Following the Israel Security Agency (ISA or Shin Bet) and the Israel Police's decision that Netanel Arami's murder was committed by Arabs for nationalist reasons, the government released Monday morning, in the name and on behalf of the Prime Minister, an official newspaper obituary and condolences to the Arami family.
Family members see the publication as a source of comfort and a step in the right direction, but Netanel's mother stressed Monday that the government is also responsible for bringing the killers to justice, and then executing them.
"I cannot find words to convey the feelings of the family on this terrible tragedy," Miriam Arami, the mother of Netanel hy"d, stated to Arutz Sheva. "Our hearts hurt for the widow and the orphans left without a father, and we hope that the Israeli government makes sure to bring the killers to justice and sentence them to death."
Israel has the death penalty, but has only used it once against Nazi leader Adolf Eichmann. Many have argued the law should be used against terrorists as well.
"Only after we feel that the Israeli government will bring justice to the people who deserve it will we be comforted," she added.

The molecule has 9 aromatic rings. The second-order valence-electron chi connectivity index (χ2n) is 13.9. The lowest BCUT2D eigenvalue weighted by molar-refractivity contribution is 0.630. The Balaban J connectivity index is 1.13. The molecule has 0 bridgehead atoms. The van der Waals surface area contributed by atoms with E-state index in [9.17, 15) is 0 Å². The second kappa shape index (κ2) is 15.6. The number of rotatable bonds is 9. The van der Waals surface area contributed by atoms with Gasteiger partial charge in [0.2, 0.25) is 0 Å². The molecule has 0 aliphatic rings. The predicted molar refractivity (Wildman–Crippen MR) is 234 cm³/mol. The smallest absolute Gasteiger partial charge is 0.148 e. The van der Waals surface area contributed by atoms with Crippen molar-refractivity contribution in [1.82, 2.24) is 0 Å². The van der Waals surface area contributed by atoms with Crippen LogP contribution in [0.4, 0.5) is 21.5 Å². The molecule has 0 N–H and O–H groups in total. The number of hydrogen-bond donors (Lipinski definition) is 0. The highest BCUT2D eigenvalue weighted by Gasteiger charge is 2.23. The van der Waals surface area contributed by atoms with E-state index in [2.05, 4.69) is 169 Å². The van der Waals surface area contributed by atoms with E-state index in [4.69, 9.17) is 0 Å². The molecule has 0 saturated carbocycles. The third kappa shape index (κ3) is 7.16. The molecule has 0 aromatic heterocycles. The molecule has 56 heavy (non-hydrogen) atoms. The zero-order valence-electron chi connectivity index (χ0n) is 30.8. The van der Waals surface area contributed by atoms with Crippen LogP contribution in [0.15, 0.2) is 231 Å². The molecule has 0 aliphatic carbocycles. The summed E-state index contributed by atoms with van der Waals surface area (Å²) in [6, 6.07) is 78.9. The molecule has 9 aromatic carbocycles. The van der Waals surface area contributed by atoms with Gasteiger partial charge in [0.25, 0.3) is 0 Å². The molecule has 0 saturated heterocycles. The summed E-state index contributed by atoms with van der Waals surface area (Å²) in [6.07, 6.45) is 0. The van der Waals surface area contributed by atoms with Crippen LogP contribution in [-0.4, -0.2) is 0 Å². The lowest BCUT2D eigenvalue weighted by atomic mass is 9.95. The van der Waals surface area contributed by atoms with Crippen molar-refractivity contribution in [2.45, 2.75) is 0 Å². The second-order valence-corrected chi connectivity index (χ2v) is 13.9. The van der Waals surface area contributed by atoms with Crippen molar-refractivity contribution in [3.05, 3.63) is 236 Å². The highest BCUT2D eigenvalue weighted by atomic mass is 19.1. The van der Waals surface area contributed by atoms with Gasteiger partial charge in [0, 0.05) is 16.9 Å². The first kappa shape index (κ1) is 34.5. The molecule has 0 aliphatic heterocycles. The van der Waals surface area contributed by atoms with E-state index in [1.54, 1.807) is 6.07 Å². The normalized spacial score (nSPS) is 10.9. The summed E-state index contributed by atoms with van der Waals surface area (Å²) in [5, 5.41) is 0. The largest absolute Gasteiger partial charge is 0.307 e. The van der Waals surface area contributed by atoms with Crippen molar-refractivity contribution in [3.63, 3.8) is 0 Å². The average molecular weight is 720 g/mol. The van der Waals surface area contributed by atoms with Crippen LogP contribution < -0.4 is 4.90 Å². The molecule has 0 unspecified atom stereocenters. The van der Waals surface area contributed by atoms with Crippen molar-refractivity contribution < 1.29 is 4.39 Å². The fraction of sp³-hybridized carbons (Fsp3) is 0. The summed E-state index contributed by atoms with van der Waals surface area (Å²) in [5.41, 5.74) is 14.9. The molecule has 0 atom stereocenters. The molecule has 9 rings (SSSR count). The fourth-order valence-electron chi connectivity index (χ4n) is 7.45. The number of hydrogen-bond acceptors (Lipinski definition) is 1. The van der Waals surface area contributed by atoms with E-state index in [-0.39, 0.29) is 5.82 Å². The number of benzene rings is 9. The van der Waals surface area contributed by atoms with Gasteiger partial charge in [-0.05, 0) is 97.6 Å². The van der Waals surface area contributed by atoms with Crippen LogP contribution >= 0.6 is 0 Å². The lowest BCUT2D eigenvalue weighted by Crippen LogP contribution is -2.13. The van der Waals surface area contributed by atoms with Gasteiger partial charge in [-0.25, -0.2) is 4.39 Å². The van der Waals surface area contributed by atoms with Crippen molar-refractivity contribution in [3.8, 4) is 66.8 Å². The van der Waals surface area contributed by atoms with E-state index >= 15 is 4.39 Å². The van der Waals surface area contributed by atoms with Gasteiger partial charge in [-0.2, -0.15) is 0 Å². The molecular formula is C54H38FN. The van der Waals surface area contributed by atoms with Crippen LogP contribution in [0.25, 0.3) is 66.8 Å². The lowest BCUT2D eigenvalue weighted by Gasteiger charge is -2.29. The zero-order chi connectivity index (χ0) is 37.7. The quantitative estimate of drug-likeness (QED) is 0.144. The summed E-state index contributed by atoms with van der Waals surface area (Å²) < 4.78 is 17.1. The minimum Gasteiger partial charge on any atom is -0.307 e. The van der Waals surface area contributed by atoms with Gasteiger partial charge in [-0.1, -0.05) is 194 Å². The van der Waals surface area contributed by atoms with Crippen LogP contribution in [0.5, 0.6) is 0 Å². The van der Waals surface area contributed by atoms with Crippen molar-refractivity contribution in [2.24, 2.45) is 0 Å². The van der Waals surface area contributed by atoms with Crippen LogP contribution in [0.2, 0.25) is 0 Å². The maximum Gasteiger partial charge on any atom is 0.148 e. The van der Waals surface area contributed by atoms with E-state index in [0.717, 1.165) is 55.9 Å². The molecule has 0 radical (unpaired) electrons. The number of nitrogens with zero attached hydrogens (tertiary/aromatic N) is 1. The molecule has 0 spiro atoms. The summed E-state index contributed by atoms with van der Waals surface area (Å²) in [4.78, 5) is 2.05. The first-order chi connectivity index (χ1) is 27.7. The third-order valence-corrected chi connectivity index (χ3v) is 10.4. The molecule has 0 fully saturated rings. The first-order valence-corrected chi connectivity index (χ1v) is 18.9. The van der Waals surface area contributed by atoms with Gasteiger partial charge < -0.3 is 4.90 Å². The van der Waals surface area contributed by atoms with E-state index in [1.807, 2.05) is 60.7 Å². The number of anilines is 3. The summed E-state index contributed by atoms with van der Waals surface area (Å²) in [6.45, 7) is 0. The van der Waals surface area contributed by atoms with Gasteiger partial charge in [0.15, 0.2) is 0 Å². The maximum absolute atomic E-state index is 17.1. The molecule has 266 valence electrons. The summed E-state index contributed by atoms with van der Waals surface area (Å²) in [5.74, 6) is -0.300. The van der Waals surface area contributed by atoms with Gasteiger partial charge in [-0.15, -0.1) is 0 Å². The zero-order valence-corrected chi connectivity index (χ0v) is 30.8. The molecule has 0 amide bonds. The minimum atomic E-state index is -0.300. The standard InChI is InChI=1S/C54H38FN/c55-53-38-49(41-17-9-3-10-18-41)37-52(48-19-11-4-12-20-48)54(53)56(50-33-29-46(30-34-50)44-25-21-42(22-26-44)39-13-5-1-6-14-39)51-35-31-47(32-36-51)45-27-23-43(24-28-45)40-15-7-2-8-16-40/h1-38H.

Miriam also stated that the family is still angry with the courts over the case, which has also, thus far, delayed Netanel's burial.
Attorney Uriel Nizri, who is representing the family, stated in response to the obituary that he expects Netanyahu to make a personal visit to the Aramis to express his condolences, adding that the tough nights the family has had to endure in the murder's wake cannot be undone.
"The statement by Prime Minister Binyamin Netanyahu and the Israeli government is a late consolation," he said, adding that the family has suffered "long and lonely nights" in light of the government's previous denials that the construction worker's murder was a terror attack.
"These nights cannot be taken back," he stressed. "We now expect Prime Minister Binyamin Netanyahu to come comfort the family [himself,] and not be satisfied with doing so via the pages of the newspaper."
Police only lifted the gag order on Arami's death last week.
Initial reports claimed that when police arrived on the roof of the Petah Tikva building Arami fell from they found his ropes cut and Arab workers laughing, but police and other officials have remained tight-lipped on details of their investigation ever since. Police inaction and repeated allegations of a cover-up have sparked public outcry and protests.
New details include the fact that police interviewed three Arab suspects over Arami's death, but they were released from police custody, as "no legal justification was found" to keep them detained while the investigation is still ongoing.
Arami left behind his pregnant wife Moriya and two small children, Eitan and Aviya.